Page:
Can Liz Cheney survive? Primaries test Trump strength in Alaska, Wyoming
Alaska and Wyoming will hold high-profile primary elections Tuesday in contests where the presence of former President Donald Trump will, yet again, again loom. In Wyoming, all eyes are on Rep. Liz Cheney, an outspoken critic of Trump who is not expected to survive a challenge from lawyer Harriet Hageman. In Alaska, voters will select nominees in primaries for Senate, governor and the state’s sole House seat. Republican Sen. Lisa Murkowski faces a Trump-backed challenger after she voted to convict the former president during his second impeachment trial following the Jan. 6 assault on the Capitol. On the other side of the GOP’s tent, Sarah Palin, the former Alaska governor and vice-presidential nominee, is back on an Alaska ballot Tuesday. Endorsed by Trump, she finished first to qualify for a special election seeking to replace Rep. Don Young, who died in March. Palin is actually on the ballot twice: once in the election to complete Young’s term and another for a full two-year House term starting in January.
- Cheney’s challenge: What to know about her House primary
- Timeline: Cheney’s rise and fall from GOP graces
- Earlier coverage: Sarah Palin loses lawsuit against New York Times over libel allegations
Can Liz Cheney get re-elected after January 6 hearings?
Cheney is facing backlash among Republicans in deep-red Wyoming for speaking out against Trump for trying to prevent President Joe Biden from taking office. (July 22) (Video by Thomas Peipert/AP)
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Biden to sign Inflation Reduction Act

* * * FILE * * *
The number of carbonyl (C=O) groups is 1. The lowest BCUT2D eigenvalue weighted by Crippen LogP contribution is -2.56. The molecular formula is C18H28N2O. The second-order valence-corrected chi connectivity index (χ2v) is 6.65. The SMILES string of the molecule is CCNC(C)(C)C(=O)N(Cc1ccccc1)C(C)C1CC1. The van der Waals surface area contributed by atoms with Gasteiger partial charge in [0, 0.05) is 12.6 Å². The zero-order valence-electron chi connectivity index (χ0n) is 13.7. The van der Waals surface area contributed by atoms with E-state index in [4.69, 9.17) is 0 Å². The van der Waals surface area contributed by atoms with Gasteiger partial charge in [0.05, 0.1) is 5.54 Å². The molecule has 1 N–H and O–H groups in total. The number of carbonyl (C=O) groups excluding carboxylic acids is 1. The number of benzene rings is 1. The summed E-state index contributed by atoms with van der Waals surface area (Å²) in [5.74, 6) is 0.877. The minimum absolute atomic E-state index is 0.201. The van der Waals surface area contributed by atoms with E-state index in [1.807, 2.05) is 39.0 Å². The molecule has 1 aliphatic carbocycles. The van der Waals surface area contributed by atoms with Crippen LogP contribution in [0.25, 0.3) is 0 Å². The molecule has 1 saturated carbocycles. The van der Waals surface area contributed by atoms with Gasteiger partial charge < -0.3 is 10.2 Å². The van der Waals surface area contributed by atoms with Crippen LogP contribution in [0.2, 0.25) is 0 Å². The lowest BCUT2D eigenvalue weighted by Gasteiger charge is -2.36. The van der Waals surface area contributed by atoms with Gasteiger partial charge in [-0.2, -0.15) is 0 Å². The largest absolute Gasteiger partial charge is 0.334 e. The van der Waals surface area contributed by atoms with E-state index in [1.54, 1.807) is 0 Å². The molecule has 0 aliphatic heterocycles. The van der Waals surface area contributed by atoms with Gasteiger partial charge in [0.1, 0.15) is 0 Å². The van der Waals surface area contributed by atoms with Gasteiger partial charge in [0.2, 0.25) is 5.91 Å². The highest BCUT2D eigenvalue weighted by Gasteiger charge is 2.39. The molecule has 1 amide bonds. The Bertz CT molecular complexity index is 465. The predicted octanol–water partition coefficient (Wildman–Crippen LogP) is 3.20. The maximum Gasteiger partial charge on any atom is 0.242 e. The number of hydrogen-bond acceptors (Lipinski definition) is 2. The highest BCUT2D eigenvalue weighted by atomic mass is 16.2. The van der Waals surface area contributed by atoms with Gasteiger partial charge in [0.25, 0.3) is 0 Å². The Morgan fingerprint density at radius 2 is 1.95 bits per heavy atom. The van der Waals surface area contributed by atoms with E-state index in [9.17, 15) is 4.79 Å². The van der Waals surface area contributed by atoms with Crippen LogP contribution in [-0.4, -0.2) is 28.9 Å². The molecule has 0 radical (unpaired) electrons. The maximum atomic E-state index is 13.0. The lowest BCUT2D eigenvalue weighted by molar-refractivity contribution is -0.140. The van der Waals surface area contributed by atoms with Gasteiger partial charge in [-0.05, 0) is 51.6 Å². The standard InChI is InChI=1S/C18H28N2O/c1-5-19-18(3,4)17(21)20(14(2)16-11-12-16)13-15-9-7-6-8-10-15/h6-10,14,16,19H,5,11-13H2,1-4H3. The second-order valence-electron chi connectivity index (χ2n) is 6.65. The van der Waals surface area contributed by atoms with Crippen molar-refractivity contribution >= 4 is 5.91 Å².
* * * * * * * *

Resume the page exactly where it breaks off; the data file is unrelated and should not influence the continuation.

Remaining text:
President Joe Biden will sign the Inflation Reduction Act Tuesday, the sweeping legislation on health care, climate and taxes. The bill includes record spending on clean energy initiatives, measures to reduce prescription drug prices and a tax overhaul to ensure large corporations pay income taxes. The 10-year, $739 billion package will also raise taxes on certain corporations while reducing the deficit by about $100 billion over the next decade. It would also allow Medicare to negotiate prescription drug prices – long opposed by the pharmaceutical industry – and extend Affordable Care Act subsidies three more years through 2025. The House on Friday passed the bill along party lines, voting 220-207, with no Republicans joining Democrats in supporting the act. The signing caps a spurt of legislative productivity for Biden and Congress, who in three months have approved legislation on veterans’ benefits, the semiconductor industry and gun checks for young buyers.
- Previous coverage: Sen. Bernie Sanders criticizes Inflation Reduction Act, says it will have ‘minimal impact’
- What will the Inflation Reduction Act mean for small businesses?
House passes Inflation Reduction Act, sends it to Biden
The House passed the Inflation Reduction Act, a massive bill on health, climate and taxes. The bill now goes to President Joe Biden.
Ariana Triggs, USA TODAY
States expected to draft plan to use drastically less water from Colorado River Basin
Seven states are expected to draft a plan by Tuesday that would lessen the use of water supply from the Colorado River Basin. If they fail to do so, the federal government has threatened to intervene. The U.S. Bureau of Reclamation, the government agency that owns and operates major dams and reservoirs in the country, announced in June that the seven Western states that rely on the Colorado River Basin for water supplies had 60 days to agree on a plan to use drastically less water. As droughts linked to the climate crisis further strain water resources in the West, more communities are likely to have their day-to-day life impacted by water shortages. The goal: Bring water usage and water supply back in line, so that we are not tapping into reserves that will one day dry up.